• Mid-Atlantic Champion Roddy Piper, who is never acknowledged as such by Solie or Piper, but is acknowledged by Ivan Koloff as Mid-Atlantic champ in an interview on the program
  • NWA TV champion Ivan Koloff, carrying his championship belt and announcing his intention in defending the title in Georgia. (The title was a Crockett title)
  • Mid-Atlantic Tag Team champions Chris Markoff and Nikolia Volkoff (managed by Lord Alfred Hayes) are seen on the program in a tape from the Knoxville "NWA Championship Wrestling" program hosted by Les Thatcher. The team would be wrestling in the annual Thanksgiving tag team tournament at the Omni in Atlanta a few weeks later. The Knoxville office was closely affiliated with Jim Crockett Promotions at the time and used a number of pieces of talent from the Charlotte office. 
  • Ray Stevens, currently a top heel for the Crocketts and an occasional tag team partner of Ole Anderson's
  • and of course Ole Anderson himself, who along with his brother Gene, were the reigning NWA World Tag Team champions, primarily a Crockett area title.

That made for a total four Crockett Promotions champions appearing in one way or another on this Georgia program. Throw in Mid-Atlantic star Ric Flair, who had just recently won the NWA World Championship from Dusty Rhodes, and it's fair to say their was more than a small Mid-Atlantic influence on the Georgia promotion at the time. Flair is not on this program, but had been on almost every Georgia show since winning the title, and would be on the week following this one as well.

This Georgia show is loaded with a lot of great talent that were hallmarks of the Georgia Championship Wrestling promotion at the time including Tommy "Wildfire" Rich, Mr. Wrestling II, the Masked Superstar, Bob and Brad Armstrong, Austin Idol, Michael Hayes, Terry Gordy, Mike Jackson, and others.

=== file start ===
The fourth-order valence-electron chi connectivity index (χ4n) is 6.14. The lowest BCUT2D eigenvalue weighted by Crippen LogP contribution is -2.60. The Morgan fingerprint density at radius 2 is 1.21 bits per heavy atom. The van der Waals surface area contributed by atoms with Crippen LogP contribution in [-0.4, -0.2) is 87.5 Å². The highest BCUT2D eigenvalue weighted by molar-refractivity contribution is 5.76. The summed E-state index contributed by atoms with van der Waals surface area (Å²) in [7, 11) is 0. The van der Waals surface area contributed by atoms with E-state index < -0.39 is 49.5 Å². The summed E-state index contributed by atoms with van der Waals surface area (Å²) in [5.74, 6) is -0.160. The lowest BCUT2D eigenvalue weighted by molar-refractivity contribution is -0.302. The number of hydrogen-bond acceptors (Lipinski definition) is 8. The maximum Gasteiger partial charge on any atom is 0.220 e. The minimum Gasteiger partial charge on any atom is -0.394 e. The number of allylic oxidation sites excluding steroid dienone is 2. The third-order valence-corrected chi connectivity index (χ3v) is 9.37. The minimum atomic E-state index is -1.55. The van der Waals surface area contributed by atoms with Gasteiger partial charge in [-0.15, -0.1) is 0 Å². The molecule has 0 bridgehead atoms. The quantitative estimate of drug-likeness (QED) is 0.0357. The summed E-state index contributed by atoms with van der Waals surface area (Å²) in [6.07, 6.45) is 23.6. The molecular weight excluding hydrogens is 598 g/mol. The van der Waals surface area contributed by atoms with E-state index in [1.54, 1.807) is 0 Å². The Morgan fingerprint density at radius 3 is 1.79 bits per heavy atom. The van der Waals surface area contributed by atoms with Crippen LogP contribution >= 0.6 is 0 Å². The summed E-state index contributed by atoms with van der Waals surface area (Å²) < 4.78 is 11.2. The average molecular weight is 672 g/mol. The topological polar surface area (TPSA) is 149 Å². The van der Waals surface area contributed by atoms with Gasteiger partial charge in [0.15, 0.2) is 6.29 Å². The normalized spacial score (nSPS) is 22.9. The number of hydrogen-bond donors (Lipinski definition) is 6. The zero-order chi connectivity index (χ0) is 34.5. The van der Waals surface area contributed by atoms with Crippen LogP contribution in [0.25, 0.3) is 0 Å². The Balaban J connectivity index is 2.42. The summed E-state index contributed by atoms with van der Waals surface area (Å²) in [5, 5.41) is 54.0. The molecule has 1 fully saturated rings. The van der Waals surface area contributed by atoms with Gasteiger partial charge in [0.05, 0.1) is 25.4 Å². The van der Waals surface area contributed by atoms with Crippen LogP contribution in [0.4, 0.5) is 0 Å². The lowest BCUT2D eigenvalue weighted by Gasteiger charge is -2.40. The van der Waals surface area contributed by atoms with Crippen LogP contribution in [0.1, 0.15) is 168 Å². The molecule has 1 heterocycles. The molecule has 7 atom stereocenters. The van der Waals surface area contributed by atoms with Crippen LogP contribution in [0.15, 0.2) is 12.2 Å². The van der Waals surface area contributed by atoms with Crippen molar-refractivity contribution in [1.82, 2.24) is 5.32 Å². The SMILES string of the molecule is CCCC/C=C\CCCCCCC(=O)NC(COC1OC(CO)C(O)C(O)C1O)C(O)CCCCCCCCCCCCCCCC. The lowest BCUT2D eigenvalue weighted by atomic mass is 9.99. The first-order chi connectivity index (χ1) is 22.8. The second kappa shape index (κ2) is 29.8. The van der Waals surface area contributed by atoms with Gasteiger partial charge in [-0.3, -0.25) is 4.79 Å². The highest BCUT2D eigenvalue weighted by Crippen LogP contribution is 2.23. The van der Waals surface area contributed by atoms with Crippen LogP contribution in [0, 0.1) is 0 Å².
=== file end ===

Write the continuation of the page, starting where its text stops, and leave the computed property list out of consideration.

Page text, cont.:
Mid-Atlantic Wrestling was and always will be my first love, but Georgia Wrestling during this time was on fire, and was a fun part of every Saturday as well.

Edited from a post originally published October 2016 on the Mid-Atlantic Gateway.

Saturday, March 12, 2022

Now That's a Dropkick! Hawk vs. Lex Luger


This is another in a series of great images by our friend, the late photographer Robert Riddick, Jr. 

Road Warrior Hawk connects with a wicked flying dropkick on the "Total Package" Lex Luger, circa 1987-1988. Guessing Lex felt that one. 

Great memories!

Click here for more classic Robert Riddick images on the mid-Atlantic Gateway.

Wednesday, March 09, 2022

David Crockett to Appear at Crockett Cup 2022

The National Wrestling Alliance announced today (3/9/22) that David Crockett, member of the legendary Crockett family that promoted wrestling and other entertainment events for decades, will be appearing for both nights of the 2022 Crockett Cup Tournament held this year in Nashville, TN.

His appearance for the NWA follows several appearances he made this winter for AEW Wrestling when the company toured some of the key cities in the old Mid-Atlantic territory, including Charlotte, Greensboro, and Raleigh.

Obviously, the Crockett family participation lends great credibility to the NWA's efforts to revive the Crockett Cup, one of the most remembered and celebrated events in the final years of Jim Crockett Promotions in the 1980s. The tournament is named for the patriarch of the Crockett family, Jim Crockett, Sr., who first promoted wrestling in the early 1930s. He was a pillar of the Charlotte community and a longtime stalwart member of the National Wrestling Alliance from the 1950s until his death in 1973.

The modern-day NWA revived the Crockett Cup tournament in 2019 in Charlotte, where David's sister Frances and younger brother Jackie both appeared to present the trophy during that evening. The 2020 and 2021 events were cancelled due to the covid-19 pandemic. 

The tournament returns for 2022 on March 19 and 20 at the Nashville Fairgrounds in Nashville, TN. The NWA World Heavyweight Championship and other NWA titles will also be on the line during the event.  

For ongoing up-to-date details on the event, follow the NWA on Twitter (@NWA)  or on Facebook. For tickets visit

Poster: Woods and Mosca Square of at Starland (1976)

by Brack Beasley
Mid-Atlantic Gateway

This poster takes us back to the Starland Arena in Roanoke, Va and promotes a card held on Saturday, April 10th, 1976.